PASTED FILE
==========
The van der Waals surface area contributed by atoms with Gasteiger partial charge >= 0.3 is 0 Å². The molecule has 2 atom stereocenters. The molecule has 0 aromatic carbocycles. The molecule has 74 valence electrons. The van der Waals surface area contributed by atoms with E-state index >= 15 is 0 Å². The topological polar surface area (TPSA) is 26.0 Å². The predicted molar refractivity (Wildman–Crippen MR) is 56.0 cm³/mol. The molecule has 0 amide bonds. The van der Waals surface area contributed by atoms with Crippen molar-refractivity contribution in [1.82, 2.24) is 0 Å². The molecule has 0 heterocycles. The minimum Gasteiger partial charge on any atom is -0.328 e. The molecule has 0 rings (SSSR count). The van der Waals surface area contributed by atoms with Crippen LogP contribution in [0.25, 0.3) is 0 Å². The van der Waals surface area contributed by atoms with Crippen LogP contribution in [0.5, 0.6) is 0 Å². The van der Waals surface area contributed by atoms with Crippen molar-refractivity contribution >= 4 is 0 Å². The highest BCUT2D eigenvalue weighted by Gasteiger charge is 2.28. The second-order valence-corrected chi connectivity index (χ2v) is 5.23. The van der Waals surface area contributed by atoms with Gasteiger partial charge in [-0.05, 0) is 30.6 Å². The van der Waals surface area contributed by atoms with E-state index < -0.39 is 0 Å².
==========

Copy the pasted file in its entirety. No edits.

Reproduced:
The van der Waals surface area contributed by atoms with Gasteiger partial charge >= 0.3 is 0 Å². The molecule has 2 atom stereocenters. The molecule has 0 aromatic carbocycles. The molecule has 74 valence electrons. The van der Waals surface area contributed by atoms with E-state index >= 15 is 0 Å². The topological polar surface area (TPSA) is 26.0 Å². The predicted molar refractivity (Wildman–Crippen MR) is 56.0 cm³/mol. The molecule has 0 amide bonds. The van der Waals surface area contributed by atoms with Crippen molar-refractivity contribution in [1.82, 2.24) is 0 Å². The molecule has 0 heterocycles. The minimum Gasteiger partial charge on any atom is -0.328 e. The molecule has 0 rings (SSSR count). The van der Waals surface area contributed by atoms with Crippen LogP contribution in [0.25, 0.3) is 0 Å². The van der Waals surface area contributed by atoms with Crippen LogP contribution in [0.5, 0.6) is 0 Å². The van der Waals surface area contributed by atoms with Crippen molar-refractivity contribution >= 4 is 0 Å². The highest BCUT2D eigenvalue weighted by Gasteiger charge is 2.28. The second-order valence-corrected chi connectivity index (χ2v) is 5.23. The van der Waals surface area contributed by atoms with Gasteiger partial charge in [-0.05, 0) is 30.6 Å². The van der Waals surface area contributed by atoms with E-state index < -0.39 is 0 Å².